8. Dispose of all broken glassware in the proper receptacle. Never put broken glass in the trash can.

9. Do only the experiments that have been assigned by your teacher. No unauthorized experiments will be allowed.

10. Notify your instructor immediately if you are injured in the laboratory; no matter how slight.

11. NO FOOD OR DRINK IS ALLOWED IN THE LABORATORY. Never put anything into your mouth while you are in the laboratory. Eating, drinking, and smoking are strictly forbidden in the laboratory!!! Never pipette fluids by mouth. Check odors cautiously. Never taste a chemical.

12. Shoes must be worn in the laboratory. These shoes must fully enclose your foot.

13. DO NOT WEAR CONTACT LENSES IN THE LABORATORY!!! Approved eye protection (safety glasses with side shields or goggles) must be worn at all times in the laboratory. Contact lens must never be worn because they can trap corrosive, volatile materials which may damage the eye.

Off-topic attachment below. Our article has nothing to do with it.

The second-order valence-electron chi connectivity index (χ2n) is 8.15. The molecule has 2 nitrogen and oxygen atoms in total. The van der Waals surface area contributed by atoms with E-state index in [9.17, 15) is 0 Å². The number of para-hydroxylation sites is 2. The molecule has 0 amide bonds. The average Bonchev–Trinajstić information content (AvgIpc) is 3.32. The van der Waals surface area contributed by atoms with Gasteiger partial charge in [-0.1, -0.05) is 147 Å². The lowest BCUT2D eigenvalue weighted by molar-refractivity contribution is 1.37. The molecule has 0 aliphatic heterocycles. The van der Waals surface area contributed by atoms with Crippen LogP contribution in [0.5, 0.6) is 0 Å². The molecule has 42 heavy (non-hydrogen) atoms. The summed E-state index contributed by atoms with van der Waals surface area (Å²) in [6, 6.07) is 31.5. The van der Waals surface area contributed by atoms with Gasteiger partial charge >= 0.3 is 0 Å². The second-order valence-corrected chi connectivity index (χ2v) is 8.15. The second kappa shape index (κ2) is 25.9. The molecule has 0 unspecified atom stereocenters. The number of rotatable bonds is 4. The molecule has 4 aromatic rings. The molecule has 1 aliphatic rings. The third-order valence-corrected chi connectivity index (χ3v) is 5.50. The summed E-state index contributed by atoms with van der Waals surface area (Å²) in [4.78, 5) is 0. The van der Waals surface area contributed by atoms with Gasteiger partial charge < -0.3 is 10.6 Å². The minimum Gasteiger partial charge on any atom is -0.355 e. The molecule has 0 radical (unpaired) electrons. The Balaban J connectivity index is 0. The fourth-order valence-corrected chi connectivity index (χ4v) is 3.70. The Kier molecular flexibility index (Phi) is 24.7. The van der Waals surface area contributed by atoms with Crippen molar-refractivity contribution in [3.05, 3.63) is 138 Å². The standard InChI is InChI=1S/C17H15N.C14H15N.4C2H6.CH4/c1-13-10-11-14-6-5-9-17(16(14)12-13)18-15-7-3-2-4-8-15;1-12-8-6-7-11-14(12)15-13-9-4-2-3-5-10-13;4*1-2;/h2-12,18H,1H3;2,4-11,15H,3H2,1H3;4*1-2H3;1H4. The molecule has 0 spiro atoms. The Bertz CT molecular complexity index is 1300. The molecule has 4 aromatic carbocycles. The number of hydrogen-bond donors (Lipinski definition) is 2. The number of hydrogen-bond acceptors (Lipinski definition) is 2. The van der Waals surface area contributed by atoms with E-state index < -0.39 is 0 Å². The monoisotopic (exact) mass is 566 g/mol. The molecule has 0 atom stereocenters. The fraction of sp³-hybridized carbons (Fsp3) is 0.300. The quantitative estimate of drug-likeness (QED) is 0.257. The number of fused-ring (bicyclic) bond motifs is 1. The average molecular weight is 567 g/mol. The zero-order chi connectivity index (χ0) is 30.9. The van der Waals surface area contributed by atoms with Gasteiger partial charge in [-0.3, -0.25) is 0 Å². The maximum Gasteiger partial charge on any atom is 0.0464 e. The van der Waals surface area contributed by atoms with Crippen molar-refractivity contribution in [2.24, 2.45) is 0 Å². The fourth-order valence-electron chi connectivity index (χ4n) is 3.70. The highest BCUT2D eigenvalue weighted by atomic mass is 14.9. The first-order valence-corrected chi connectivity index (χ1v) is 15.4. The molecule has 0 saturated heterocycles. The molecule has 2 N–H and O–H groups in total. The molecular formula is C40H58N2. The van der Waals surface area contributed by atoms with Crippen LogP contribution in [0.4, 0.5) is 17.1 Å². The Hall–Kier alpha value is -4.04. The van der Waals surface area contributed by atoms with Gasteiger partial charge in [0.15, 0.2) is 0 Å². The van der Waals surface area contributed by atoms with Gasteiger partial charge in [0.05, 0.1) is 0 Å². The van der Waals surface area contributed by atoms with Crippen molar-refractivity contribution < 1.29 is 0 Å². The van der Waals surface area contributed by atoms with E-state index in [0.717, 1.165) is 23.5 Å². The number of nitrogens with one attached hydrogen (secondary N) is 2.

14. Long hair must be tied up in a bun during lab work. Loose long sleeves should be avoided in the lab. It is a fire hazard!!!

15. Children and pets are not allowed in the laboratory.

16. Do not drink from the laboratory glassware.

17. Wash your hands before and after working in the lab.

18. Turn off all burners when you are not using it.

19. If any reagents are spilled, notify your instructor at once.

20. Follow the instructors directions for disposal of chemicals.

21. All reactions using or evolving noxious or combustible chemicals must be performed in the fume hoods.

22. Every chemical in a laboratory must be properly labeled. If a label is unclear, do not use them, notify your instructor.

23. Use the proper instrument (eye-dropper, spatula, etc.) to remove reagents from bottles. Never return unused chemicals to the original container. Do not cross contaminate reagents by using the same instrument for 2 different reagents. (e.g. dont use the mustard knife in the mayonnaise jar).

24. If you cut yourself, spill a chemical on yourself, or receive a burn by touching a hot object, run cold water over the affected area, and you or your partner notify your teacher immediately.